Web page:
I think that Google is the most interesting company in America and the most important company to follow if you are interested in how to make your online presence and your online ads more effective. I’ve been writing a lot about Google because there is so much news coming from Mountain View on a daily basis. The New York Times this Sunday has a very important article for those of us who want to understand where Google came from and where it’s going. Google Wants to Dominate Madison Avenue, Too.
As Stanford graduate students sketching out the idea that became Google, the two software engineers sniffed in an academic paper that “advertising-funded search engines will inherently be biased toward the advertisers and away from the needs of consumers.”
They softened that line a bit by the time they got around to pitching their business to venture capitalists, allowing that selling ads would be a handy safety net if their other, less distasteful ideas for generating revenue didn’t pan out.
Google soared in popularity in its first years but had no meaningful revenue until the founders reluctantly fell on that safety net and started selling ads.
As it turned out, the safety net was a trampoline. Those little ads – 12 word snippets of text, linked to topics that users are actually interested in – have turned Google into one of the biggest advertising vehicles the world has ever seen. This year, Google will sell $6.1 billion in ads, nearly double what it sold last year according to Anthony Noto, an analyst at Goldman Sachs. That is more advertising than is sold by any newspaper chain, magazine publisher or television network. By next year, Mr. Noto said, he expects Google to have advertising revenue of $9.5 billion. That would place it fourth among American media companies in total ad sales after Viacom, the News Corporation and the Walt Disney Company, but ahead of giants including NBC Universal and Time Warner.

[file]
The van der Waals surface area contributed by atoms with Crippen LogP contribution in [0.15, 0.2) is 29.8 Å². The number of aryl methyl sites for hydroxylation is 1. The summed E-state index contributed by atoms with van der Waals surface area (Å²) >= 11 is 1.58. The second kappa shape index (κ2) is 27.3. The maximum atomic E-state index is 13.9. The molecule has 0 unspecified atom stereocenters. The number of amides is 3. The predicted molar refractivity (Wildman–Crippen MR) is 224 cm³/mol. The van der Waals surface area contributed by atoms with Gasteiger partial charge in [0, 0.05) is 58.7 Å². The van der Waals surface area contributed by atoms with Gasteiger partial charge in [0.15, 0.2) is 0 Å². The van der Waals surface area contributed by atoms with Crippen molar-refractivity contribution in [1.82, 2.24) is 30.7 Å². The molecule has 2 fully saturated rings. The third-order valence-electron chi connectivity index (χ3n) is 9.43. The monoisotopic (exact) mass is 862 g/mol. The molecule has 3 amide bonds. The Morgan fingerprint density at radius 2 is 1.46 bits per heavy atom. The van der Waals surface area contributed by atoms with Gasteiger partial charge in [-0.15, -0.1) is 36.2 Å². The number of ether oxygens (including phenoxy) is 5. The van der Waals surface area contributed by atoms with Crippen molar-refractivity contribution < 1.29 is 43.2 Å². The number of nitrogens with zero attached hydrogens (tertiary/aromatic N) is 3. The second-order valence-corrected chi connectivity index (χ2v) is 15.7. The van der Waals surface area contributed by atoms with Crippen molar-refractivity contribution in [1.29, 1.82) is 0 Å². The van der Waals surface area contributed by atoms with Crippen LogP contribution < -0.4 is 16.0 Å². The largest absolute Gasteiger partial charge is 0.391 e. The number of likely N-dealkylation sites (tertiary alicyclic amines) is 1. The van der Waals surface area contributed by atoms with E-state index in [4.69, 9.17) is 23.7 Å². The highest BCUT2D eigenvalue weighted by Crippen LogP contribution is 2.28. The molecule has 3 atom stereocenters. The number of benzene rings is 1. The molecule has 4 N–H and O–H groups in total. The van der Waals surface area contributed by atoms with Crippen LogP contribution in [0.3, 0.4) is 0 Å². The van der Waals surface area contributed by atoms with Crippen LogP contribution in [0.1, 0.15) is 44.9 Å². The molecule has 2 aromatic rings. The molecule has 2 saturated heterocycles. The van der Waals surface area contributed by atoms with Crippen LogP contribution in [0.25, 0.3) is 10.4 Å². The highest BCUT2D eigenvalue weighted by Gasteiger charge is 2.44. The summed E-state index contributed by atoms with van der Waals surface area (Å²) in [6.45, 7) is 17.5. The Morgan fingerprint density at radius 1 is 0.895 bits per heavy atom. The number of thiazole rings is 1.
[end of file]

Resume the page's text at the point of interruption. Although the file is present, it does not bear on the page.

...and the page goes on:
HIDDEN behind its simple white pages, Google has already created what it says is one of the most sophisticated artificial intelligence systems ever built. In a fraction of a second, it can evaluate millions of variables about its users and advertisers, correlate them with its potential database of billions of ads and deliver the message to which each user is most likely to respond.
Because of this technology, users click ads 50 percent to 100 percent more often on Google than they do on Yahoo, Mr. Noto estimates, and that is a powerful driver of Google’s growth and profits. “Because the ads are more relevant,” he said, “they create a better return for advertisers, which causes them to spend more money, which gives Google better margins.” (Yahoo is working on its own technology to narrow that gap.)
Some media industry executives wonder whether Google, which has already become the most powerful force in Internet advertising, should also become the clearinghouse for ads of all types – a kind of advertising Nasdaq.